The Plough Pub- A Chairmaker's Tale from Woodlanders' Lives

The Plough Pub- A Chairmaker’s Tale from Woodlanders’ Lives

by Jane Barker

A number of pubs across the Chilterns have close associations with the chairmaking industry. This article looks at the history of The Plough in Winchmore Hill, a pub that was run by three generations of the Pursey family for almost 80 years…

The Plough, Winchmore Hill. Photo courtesy of Amersham Museum.

The Purseys are a local family with strong ties to the chairmaking industry. One remaining descendant still lives in the village today.

Formerly a farm (dating back to the 17th century or earlier), The Old Plough has been a public house since at least 1830. The first beer-house licence was granted in 1830 to a 30-year-old woman, Caroline Rogers, who supplemented her income by selling groceries. The pub was taken over by Weller’s Brewery in Amersham in the 1860s and remained in Weller’s ownership until the brewery sold all its pubs in 1929. We don’t know for sure when the pub’s name lost ‘Old’ and became ‘The Plough’. Perhaps Weller’s made the change?

In 1870, after the death of Caroline Rogers, George Pursey was appointed as landlord. George was a local man, aged 39, married for 18 years and father to five children. He had been living just down the road and working as an agricultural and wood labourer, like his father before him. He moved into the pub with his wife Lavina, his sons Thomas and William, and daughters Ellen and Sarah (daughter Mary (14) was away from home, in domestic service, although she later returned to the village). Thomas (aged 17) and Sarah (aged 12) worked as apprentices.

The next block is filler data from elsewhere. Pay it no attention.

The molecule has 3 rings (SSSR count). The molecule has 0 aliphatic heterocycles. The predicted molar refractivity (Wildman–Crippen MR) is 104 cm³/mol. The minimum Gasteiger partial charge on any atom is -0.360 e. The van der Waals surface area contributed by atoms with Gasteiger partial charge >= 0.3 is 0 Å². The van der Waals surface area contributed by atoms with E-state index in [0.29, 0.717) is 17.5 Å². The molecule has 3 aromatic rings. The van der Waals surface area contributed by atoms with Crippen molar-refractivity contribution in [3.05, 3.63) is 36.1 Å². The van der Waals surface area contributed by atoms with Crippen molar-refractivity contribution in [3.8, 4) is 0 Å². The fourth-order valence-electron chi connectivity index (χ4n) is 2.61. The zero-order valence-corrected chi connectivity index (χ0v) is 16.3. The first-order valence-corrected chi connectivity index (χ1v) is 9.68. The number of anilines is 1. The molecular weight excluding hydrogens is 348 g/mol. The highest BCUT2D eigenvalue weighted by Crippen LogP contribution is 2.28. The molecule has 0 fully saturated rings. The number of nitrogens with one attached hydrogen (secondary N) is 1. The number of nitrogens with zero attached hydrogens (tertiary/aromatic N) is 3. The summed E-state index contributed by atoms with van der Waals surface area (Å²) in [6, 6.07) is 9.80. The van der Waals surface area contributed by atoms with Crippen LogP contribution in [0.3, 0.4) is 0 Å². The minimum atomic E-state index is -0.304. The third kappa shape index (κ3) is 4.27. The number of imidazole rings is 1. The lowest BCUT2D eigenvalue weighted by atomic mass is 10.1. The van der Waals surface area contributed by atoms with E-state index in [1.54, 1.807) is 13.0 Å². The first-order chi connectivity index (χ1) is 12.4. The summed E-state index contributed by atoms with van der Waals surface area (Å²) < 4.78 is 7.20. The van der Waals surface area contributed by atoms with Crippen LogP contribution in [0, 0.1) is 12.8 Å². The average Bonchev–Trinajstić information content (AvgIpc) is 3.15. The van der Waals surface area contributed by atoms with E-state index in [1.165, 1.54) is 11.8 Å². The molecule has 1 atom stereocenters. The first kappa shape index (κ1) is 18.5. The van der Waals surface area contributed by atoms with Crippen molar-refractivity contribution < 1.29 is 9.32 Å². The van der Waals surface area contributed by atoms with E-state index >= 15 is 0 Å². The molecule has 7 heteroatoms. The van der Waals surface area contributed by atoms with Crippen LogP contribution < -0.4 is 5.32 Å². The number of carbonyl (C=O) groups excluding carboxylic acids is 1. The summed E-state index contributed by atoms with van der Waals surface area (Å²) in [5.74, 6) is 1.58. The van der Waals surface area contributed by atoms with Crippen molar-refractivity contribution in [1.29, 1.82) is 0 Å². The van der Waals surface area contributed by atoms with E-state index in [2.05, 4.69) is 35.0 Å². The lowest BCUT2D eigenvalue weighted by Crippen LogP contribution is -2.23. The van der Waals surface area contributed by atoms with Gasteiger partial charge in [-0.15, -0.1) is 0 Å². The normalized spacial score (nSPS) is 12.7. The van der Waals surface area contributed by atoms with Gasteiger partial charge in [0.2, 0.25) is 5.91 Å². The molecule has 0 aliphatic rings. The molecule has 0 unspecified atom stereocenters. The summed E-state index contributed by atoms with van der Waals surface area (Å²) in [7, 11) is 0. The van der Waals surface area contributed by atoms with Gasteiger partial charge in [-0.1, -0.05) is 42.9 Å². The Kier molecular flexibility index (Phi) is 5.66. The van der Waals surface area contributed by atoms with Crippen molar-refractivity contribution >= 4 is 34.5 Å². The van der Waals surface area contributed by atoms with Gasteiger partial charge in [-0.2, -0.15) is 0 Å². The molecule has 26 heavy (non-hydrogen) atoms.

Shortly after he became landlord, George remodelled the pub, adding new wings to the left and right of the original building, and setting up the family’s first chairmaking workshop – consisting of a turning shop, a timber yard and a sawpit – immediately behind the pub. He was quickly successful in running both the pub and chairmaking business and the Purseys soon become an important local family, taking part in many aspects of village life.

George Pursey (1831­–1911) in the doorway outside The Plough circa 1880. Photo courtesy of Stuart King.

By 1881 the Purseys had established a second workshop on The Hill in Winchmore Hill, and ownership of this workshop was transferred to George’s youngest son William sometime towards the end of George’s life. This second workshop was sold to Rose & Co (another local chairmaker) shortly after the end of the First World War and, around the same time, William’s sons George and Sydney Pursey set up a third chairmaking factory called Cherry Tree Chairmakers on the opposite side of The Hill. This was the largest of the chairmaking enterprises run by the Pursey family, employing 20 people in the 1930s.

Chairmaking was certainly a family affair – not only did George and both his sons work in the business, all three of his daughters married into woodworking families and lived locally. By 1891 George and Lavina had four of their children and 19 grandchildren living in the village. At this time the village population was 313.